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Iran Air Signs $16 Billion Plane Deal with Boeing


In this March 2, 2008 file photo, two passenger planes of Iran's national air carrier, Iran Air, are parked at the Mehrabad Airport in Tehran, Iran.

Iran’s main air travel company Iran Air has signed an agreement with American manufacturer Boeing to buy 80 passenger airplanes.

The two companies announced the $16.6 billion deal Sunday after a signing ceremony in Iran’s capital,Tehran.

The agreement calls for Boeing to provide 50 737 planes and 30 777 aircraft to Iran Air over the next 10 years. Boeing said the first planes would start arriving in 2018.

It is the biggest agreement to be signed between an Iranian and American company since Iran’s revolution in 1979.

Iran had previously been barred from buying planes from U.S.-based Boeing because of economic sanctions against the country. The U.S. government approved the deal in September.

The approval was the result of an international nuclear agreement signed by Iran and six world powers in July 2015. The agreement eased restrictions on Iran in exchange for limits on Iran’s nuclear program.

Secretary Kerry Posed for a Group Photo With EU, P5+1, and Iranian officials before the final plenary of Iran nuclear negotiations in Vienna, Austria.
Secretary Kerry Posed for a Group Photo With EU, P5+1, and Iranian officials before the final plenary of Iran nuclear negotiations in Vienna, Austria.

The U.S. House of Representatives voted last month to block aircraft sales to Iran possibly affecting the Boeing deal. The measure must still pass the Senate. U.S. President Barack Obama has said he will veto the bill if it reaches his desk before he leaves office on January 20.

Boeing said in a statement the deal would “support tens of thousands of U.S. jobs” directly related to production of the planes.

Iran’s transport minister said the agreement represented a “historic” day for Iran. He added that the deal would create 8,000 jobs in Iran.

The official indirectly noted the incoming administration of U.S. President-elect Donald Trump. “We hope that despite changes in the U.S. administration, the country will remain loyal to its commitments,” he said.

During his campaign for president, Trump strongly criticized the nuclear agreement. He called it a “disaster” and the “worst deal ever negotiated.” Trump also threatened to end the deal if elected president.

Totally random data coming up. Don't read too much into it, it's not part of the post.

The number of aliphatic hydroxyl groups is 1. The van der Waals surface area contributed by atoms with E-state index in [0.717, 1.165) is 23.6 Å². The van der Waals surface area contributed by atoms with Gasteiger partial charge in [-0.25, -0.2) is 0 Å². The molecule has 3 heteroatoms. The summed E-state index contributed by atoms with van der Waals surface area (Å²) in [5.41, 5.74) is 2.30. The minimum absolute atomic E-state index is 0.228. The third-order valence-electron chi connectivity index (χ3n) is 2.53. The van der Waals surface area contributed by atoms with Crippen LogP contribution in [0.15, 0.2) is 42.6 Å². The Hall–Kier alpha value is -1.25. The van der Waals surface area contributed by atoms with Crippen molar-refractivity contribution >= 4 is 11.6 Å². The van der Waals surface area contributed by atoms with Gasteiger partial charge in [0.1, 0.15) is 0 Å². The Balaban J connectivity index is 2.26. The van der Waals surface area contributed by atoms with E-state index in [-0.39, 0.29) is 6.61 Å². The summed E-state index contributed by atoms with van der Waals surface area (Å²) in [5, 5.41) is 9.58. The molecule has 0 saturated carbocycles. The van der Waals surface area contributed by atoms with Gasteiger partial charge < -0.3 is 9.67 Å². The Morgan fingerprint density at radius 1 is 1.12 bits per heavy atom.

The president-elect recently criticized Boeing for “out of control” costs related to another contract. Boeing has an agreement to build new airplanes for the president, known as Air Force One.

Republican presidential candidate Donald Trump speaks at a rally organized by Tea Party Patriots in on Capitol Hill in Washington, Sept. 9, 2015, to oppose the Iran nuclear agreement.
Republican presidential candidate Donald Trump speaks at a rally organized by Tea Party Patriots in on Capitol Hill in Washington, Sept. 9, 2015, to oppose the Iran nuclear agreement.

“Boeing is building a brand new 747 Air Force One for future presidents, but costs are out of control, more than $4 billion. Cancel order!" Trump tweeted.

The U.S. Air Force has agreed with Boeing to build two new Air Force One planes expected to go into service by 2024. The deal for the Air Force One contract is expected to cost about $3 billion, but costs have reportedly been rising.

In response to Trump, Boeing said in a statement that it was currently under contract with the Air Force for $170 million for the project’s first phase. It said that amount would be spent “to help determine the capabilities of these complex military aircraft.”

“We look forward to working with the U.S. Air Force on subsequent phases of the program allowing us to deliver the best planes for the president at the best value for the American taxpayer,” the statement said.

Boeing is not the only defense company that Trump has criticized.

On Monday, the president-elect said the “cost is out of control” on the F-35 fighter jet program of aerospace company Lockheed Martin. The $400 billion program has been called the most costly in the history of the U.S. Defense Department.

I’m Anne Ball.

Bryan Lynn wrote this story for VOA Learning English. Mario Ritter was the editor.

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Words in This Story

sanctions – n. restrictions imposed on a country as a way to try to get it to obey international laws

phase – n. stage or period that is part of a longer period

subsequent – adj. happening after something else

deliver – v. take something to a person or place

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